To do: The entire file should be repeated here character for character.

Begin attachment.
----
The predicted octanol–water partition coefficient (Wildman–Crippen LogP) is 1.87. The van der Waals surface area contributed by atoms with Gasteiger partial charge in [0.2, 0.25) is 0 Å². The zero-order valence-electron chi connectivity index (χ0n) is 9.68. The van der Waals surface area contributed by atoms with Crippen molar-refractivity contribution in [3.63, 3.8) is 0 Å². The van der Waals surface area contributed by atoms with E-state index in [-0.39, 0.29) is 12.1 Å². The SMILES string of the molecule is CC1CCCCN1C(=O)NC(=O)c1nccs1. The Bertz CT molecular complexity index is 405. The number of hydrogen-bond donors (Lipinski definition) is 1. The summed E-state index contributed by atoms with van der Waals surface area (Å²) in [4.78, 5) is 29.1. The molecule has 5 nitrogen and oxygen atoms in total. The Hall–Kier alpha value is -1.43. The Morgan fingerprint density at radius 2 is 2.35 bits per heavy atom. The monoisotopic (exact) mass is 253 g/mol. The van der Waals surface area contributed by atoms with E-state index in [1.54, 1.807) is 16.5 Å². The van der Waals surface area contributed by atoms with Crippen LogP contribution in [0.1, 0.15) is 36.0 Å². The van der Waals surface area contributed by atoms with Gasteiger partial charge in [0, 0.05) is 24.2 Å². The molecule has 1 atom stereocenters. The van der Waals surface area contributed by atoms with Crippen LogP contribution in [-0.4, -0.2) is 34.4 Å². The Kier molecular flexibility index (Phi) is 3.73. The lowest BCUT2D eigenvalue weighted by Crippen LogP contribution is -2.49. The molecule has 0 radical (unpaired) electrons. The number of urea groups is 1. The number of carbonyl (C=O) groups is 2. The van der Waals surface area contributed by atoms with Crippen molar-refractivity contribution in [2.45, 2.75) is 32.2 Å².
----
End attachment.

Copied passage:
The predicted octanol–water partition coefficient (Wildman–Crippen LogP) is 1.87. The van der Waals surface area contributed by atoms with Gasteiger partial charge in [0.2, 0.25) is 0 Å². The zero-order valence-electron chi connectivity index (χ0n) is 9.68. The van der Waals surface area contributed by atoms with Crippen molar-refractivity contribution in [3.63, 3.8) is 0 Å². The van der Waals surface area contributed by atoms with E-state index in [-0.39, 0.29) is 12.1 Å². The SMILES string of the molecule is CC1CCCCN1C(=O)NC(=O)c1nccs1. The Bertz CT molecular complexity index is 405. The number of hydrogen-bond donors (Lipinski definition) is 1. The summed E-state index contributed by atoms with van der Waals surface area (Å²) in [4.78, 5) is 29.1. The molecule has 5 nitrogen and oxygen atoms in total. The Hall–Kier alpha value is -1.43. The Morgan fingerprint density at radius 2 is 2.35 bits per heavy atom. The monoisotopic (exact) mass is 253 g/mol. The van der Waals surface area contributed by atoms with E-state index in [1.54, 1.807) is 16.5 Å². The van der Waals surface area contributed by atoms with Crippen LogP contribution in [0.1, 0.15) is 36.0 Å². The van der Waals surface area contributed by atoms with Gasteiger partial charge in [0, 0.05) is 24.2 Å². The molecule has 1 atom stereocenters. The van der Waals surface area contributed by atoms with Crippen LogP contribution in [-0.4, -0.2) is 34.4 Å². The Kier molecular flexibility index (Phi) is 3.73. The lowest BCUT2D eigenvalue weighted by Crippen LogP contribution is -2.49. The molecule has 0 radical (unpaired) electrons. The number of urea groups is 1. The number of carbonyl (C=O) groups is 2. The van der Waals surface area contributed by atoms with Crippen molar-refractivity contribution in [2.45, 2.75) is 32.2 Å².